The 2017 American Bakers Association (ABA) Convention featured our most thought-provoking and provocative program yet, centered around the enormous disruptions impacting the baking industry. The program began with “Fresh Take Talks” presented by the Grain Foods Foundation featuring quick, informative presentations from the John Avlon, editor-in-chief and managing director of the award-winning news and opinion website “The Daily Beast” (, and food thought leader Eve Turow Paul, author of “A Taste of Generation Yum: How the Millennial Generation’s Love for Organic Fare, Celebrity Chefs and Microbrews Will Make or Break the Future of Food,” addressing the challenge of authentically connecting and communicating with today’s consumers.

The “Disruption—Business as Unusual” panel, moderated by Cyrille Filott, global strategist for consumer foods, RaboResearch Food & Agribusiness, kept attendees engaged with its examination of today’s extremely fluid marketplace and consumer perspectives. During this eye-opening discussion, the panel offered strategies of how to succeed in our increasingly turbulent times and perspectives on the demise of category management for retailers.

Coming out of the ABA Convention, the baking industry had a much-clearer idea about the challenges ahead and the potential opportunities to both grow individually and as an industry.

Amidst these disruption discussions, ABA quietly began a strategic planning process that could potentially transform ABA and the baking industry. The focus of the process will be to explore closer alignment with the industry’s core customers while seeking out new sales channels. It also will look at how to better promote the industry and its products to a multi-dimensional consumer population.

Under the rubric that timing is everything—or that it is better to be lucky than good—the prescience of the ABA leadership was validated by the recent announcement that Amazon was acquiring Whole Foods Market. What was brewing below the radar has now exploded into the public consciousness. Much has been written about the impact this merger will have on the American consuming public and those in retail, however, none more insightful than the analysis provided by Rabobank in “Amazon Moves Offline,” and “The Amazon–Whole Foods Deal Means Every Other Retailer’s Three-Year Plan Is Obsolete” from Harvard Business Review. With very clear vision, both articles dissect what is likely to happen and what is hyperbole, particularly as it pertains to food and baking. One thing is clear: It is a game-changing event in retail, and the pace of disruption has just accelerated.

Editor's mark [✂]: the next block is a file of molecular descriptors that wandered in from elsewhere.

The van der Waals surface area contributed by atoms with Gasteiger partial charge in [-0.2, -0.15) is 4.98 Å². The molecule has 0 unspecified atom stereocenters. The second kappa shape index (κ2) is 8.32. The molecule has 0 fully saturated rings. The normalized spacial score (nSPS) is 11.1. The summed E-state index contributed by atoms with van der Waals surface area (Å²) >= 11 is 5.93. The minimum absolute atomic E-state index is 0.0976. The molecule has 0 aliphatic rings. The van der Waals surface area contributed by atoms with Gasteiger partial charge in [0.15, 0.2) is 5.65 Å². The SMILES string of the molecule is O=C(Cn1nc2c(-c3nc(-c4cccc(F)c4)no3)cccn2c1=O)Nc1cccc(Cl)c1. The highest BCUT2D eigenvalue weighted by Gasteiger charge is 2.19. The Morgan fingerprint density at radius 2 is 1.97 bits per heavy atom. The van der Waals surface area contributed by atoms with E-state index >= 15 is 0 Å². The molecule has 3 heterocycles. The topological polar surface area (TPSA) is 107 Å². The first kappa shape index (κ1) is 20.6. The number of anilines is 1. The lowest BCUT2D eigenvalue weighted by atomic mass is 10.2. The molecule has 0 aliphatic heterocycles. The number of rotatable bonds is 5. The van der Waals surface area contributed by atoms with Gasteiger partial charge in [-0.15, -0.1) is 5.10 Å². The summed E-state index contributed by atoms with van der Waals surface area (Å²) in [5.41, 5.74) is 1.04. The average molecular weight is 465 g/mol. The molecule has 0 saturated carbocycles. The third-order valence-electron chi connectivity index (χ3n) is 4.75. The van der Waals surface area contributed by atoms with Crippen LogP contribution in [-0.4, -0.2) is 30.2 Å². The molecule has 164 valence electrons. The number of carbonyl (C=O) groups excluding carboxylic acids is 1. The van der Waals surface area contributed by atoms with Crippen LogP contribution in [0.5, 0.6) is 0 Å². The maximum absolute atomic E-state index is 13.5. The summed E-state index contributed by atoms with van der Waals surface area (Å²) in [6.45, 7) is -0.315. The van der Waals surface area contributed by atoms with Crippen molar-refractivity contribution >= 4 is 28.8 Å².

ABA will continue to work closely with its members’ core customers in retail and foodservice while also exploring opportunities for emerging sales channels that could drive overall category growth. Requests for the data and information presented at the 2017 ABA Convention have grown dramatically in the past few weeks; see the “2017 ABA Convention Edition” of the ABA Bulletin for details. For bakers looking to refresh or learn more, this would be a good starting point.

Only time will tell whether the “There’s a great future in plastics” analogy from “The Graduate” or “I’m not dead” from “Monty Python and the Holy Grail” is more appropriate.

Perhaps Bette Davis captured it best as Margo Channing in “All About Eve” when she dramatically announced, “Fasten your seatbelts, it’s going to be a bumpy night.”